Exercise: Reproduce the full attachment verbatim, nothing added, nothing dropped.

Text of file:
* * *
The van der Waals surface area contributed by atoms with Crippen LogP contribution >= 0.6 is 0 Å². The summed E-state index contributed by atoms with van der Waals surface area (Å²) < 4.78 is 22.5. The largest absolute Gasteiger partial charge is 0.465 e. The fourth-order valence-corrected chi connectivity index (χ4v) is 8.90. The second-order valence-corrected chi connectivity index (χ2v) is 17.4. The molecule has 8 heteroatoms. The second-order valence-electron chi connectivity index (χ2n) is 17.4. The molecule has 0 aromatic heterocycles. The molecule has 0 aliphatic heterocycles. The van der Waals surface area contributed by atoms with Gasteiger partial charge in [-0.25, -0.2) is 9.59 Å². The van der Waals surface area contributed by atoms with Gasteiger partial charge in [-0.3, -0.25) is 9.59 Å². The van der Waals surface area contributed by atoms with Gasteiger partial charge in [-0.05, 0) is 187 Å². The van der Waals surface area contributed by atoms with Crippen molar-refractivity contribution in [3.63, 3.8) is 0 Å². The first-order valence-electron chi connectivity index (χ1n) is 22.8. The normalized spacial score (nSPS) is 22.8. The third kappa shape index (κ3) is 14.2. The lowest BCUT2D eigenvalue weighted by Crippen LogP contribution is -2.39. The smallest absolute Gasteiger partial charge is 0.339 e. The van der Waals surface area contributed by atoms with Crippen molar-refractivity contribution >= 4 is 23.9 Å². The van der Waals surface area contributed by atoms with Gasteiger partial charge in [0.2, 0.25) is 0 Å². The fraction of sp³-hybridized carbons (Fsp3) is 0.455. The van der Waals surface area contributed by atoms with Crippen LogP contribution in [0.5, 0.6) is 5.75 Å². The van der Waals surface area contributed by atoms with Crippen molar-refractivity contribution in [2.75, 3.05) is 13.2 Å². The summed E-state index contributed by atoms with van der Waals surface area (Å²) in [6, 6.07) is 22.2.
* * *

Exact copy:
The van der Waals surface area contributed by atoms with Crippen LogP contribution >= 0.6 is 0 Å². The summed E-state index contributed by atoms with van der Waals surface area (Å²) < 4.78 is 22.5. The largest absolute Gasteiger partial charge is 0.465 e. The fourth-order valence-corrected chi connectivity index (χ4v) is 8.90. The second-order valence-corrected chi connectivity index (χ2v) is 17.4. The molecule has 8 heteroatoms. The second-order valence-electron chi connectivity index (χ2n) is 17.4. The molecule has 0 aromatic heterocycles. The molecule has 0 aliphatic heterocycles. The van der Waals surface area contributed by atoms with Gasteiger partial charge in [-0.25, -0.2) is 9.59 Å². The van der Waals surface area contributed by atoms with Gasteiger partial charge in [-0.3, -0.25) is 9.59 Å². The van der Waals surface area contributed by atoms with Gasteiger partial charge in [-0.05, 0) is 187 Å². The van der Waals surface area contributed by atoms with Crippen molar-refractivity contribution in [3.63, 3.8) is 0 Å². The first-order valence-electron chi connectivity index (χ1n) is 22.8. The normalized spacial score (nSPS) is 22.8. The third kappa shape index (κ3) is 14.2. The lowest BCUT2D eigenvalue weighted by Crippen LogP contribution is -2.39. The smallest absolute Gasteiger partial charge is 0.339 e. The van der Waals surface area contributed by atoms with Crippen molar-refractivity contribution >= 4 is 23.9 Å². The van der Waals surface area contributed by atoms with Gasteiger partial charge in [0.2, 0.25) is 0 Å². The fraction of sp³-hybridized carbons (Fsp3) is 0.455. The van der Waals surface area contributed by atoms with Crippen LogP contribution in [0.5, 0.6) is 5.75 Å². The van der Waals surface area contributed by atoms with Crippen molar-refractivity contribution in [2.75, 3.05) is 13.2 Å². The summed E-state index contributed by atoms with van der Waals surface area (Å²) in [6, 6.07) is 22.2.